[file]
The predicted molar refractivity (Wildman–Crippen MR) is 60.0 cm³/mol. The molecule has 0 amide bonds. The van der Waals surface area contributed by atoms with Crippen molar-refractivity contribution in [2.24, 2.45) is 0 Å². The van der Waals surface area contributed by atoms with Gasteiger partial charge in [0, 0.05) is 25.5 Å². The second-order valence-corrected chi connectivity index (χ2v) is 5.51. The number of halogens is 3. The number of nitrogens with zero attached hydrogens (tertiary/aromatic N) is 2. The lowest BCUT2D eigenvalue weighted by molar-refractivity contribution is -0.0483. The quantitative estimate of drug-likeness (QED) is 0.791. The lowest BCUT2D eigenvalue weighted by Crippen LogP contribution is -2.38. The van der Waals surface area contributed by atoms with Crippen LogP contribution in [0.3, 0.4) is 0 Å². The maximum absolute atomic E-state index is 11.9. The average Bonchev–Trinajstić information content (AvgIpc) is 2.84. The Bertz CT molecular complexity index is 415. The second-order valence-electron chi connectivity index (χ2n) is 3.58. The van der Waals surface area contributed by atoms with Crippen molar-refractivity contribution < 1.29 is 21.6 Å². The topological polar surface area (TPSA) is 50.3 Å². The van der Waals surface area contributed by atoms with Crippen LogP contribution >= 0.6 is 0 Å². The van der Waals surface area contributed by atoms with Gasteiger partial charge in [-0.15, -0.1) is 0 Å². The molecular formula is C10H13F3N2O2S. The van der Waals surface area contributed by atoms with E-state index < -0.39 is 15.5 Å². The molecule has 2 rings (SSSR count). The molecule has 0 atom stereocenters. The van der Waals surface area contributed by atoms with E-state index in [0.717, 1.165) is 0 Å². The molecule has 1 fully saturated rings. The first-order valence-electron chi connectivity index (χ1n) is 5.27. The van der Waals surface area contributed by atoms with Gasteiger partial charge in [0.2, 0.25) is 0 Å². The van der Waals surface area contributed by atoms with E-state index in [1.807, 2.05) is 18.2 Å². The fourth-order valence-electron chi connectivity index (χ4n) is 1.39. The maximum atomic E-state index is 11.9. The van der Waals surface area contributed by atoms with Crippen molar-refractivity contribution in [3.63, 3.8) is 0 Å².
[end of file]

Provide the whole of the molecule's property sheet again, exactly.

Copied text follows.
The predicted molar refractivity (Wildman–Crippen MR) is 60.0 cm³/mol. The molecule has 0 amide bonds. The van der Waals surface area contributed by atoms with Crippen molar-refractivity contribution in [2.24, 2.45) is 0 Å². The van der Waals surface area contributed by atoms with Gasteiger partial charge in [0, 0.05) is 25.5 Å². The second-order valence-corrected chi connectivity index (χ2v) is 5.51. The number of halogens is 3. The number of nitrogens with zero attached hydrogens (tertiary/aromatic N) is 2. The lowest BCUT2D eigenvalue weighted by molar-refractivity contribution is -0.0483. The quantitative estimate of drug-likeness (QED) is 0.791. The lowest BCUT2D eigenvalue weighted by Crippen LogP contribution is -2.38. The van der Waals surface area contributed by atoms with Crippen LogP contribution in [0.3, 0.4) is 0 Å². The maximum absolute atomic E-state index is 11.9. The average Bonchev–Trinajstić information content (AvgIpc) is 2.84. The Bertz CT molecular complexity index is 415. The second-order valence-electron chi connectivity index (χ2n) is 3.58. The van der Waals surface area contributed by atoms with Crippen molar-refractivity contribution < 1.29 is 21.6 Å². The topological polar surface area (TPSA) is 50.3 Å². The van der Waals surface area contributed by atoms with Crippen LogP contribution >= 0.6 is 0 Å². The van der Waals surface area contributed by atoms with Gasteiger partial charge in [-0.15, -0.1) is 0 Å². The molecular formula is C10H13F3N2O2S. The van der Waals surface area contributed by atoms with E-state index < -0.39 is 15.5 Å². The molecule has 2 rings (SSSR count). The molecule has 0 atom stereocenters. The van der Waals surface area contributed by atoms with E-state index in [0.717, 1.165) is 0 Å². The molecule has 1 fully saturated rings. The first-order valence-electron chi connectivity index (χ1n) is 5.27. The van der Waals surface area contributed by atoms with Gasteiger partial charge in [0.2, 0.25) is 0 Å². The van der Waals surface area contributed by atoms with E-state index in [1.807, 2.05) is 18.2 Å². The fourth-order valence-electron chi connectivity index (χ4n) is 1.39. The maximum atomic E-state index is 11.9. The van der Waals surface area contributed by atoms with Crippen molar-refractivity contribution in [3.63, 3.8) is 0 Å².